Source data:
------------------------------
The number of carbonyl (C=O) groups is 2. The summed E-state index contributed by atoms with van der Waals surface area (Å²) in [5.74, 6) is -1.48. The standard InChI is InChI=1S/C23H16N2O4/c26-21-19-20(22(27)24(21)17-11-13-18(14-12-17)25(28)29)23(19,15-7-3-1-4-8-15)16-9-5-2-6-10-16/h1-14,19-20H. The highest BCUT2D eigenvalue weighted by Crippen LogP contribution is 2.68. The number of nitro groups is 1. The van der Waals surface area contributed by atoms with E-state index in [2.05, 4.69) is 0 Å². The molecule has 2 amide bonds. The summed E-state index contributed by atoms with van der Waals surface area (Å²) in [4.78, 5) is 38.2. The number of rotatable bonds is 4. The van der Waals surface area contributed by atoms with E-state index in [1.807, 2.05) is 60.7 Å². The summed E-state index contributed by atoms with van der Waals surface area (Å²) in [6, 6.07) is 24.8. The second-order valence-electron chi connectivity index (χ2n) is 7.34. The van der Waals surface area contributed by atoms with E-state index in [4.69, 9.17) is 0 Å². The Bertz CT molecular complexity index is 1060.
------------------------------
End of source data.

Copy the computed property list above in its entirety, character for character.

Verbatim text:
The number of carbonyl (C=O) groups is 2. The summed E-state index contributed by atoms with van der Waals surface area (Å²) in [5.74, 6) is -1.48. The standard InChI is InChI=1S/C23H16N2O4/c26-21-19-20(22(27)24(21)17-11-13-18(14-12-17)25(28)29)23(19,15-7-3-1-4-8-15)16-9-5-2-6-10-16/h1-14,19-20H. The highest BCUT2D eigenvalue weighted by Crippen LogP contribution is 2.68. The number of nitro groups is 1. The van der Waals surface area contributed by atoms with E-state index in [2.05, 4.69) is 0 Å². The molecule has 2 amide bonds. The summed E-state index contributed by atoms with van der Waals surface area (Å²) in [4.78, 5) is 38.2. The number of rotatable bonds is 4. The van der Waals surface area contributed by atoms with E-state index in [1.807, 2.05) is 60.7 Å². The summed E-state index contributed by atoms with van der Waals surface area (Å²) in [6, 6.07) is 24.8. The second-order valence-electron chi connectivity index (χ2n) is 7.34. The van der Waals surface area contributed by atoms with E-state index in [4.69, 9.17) is 0 Å². The Bertz CT molecular complexity index is 1060.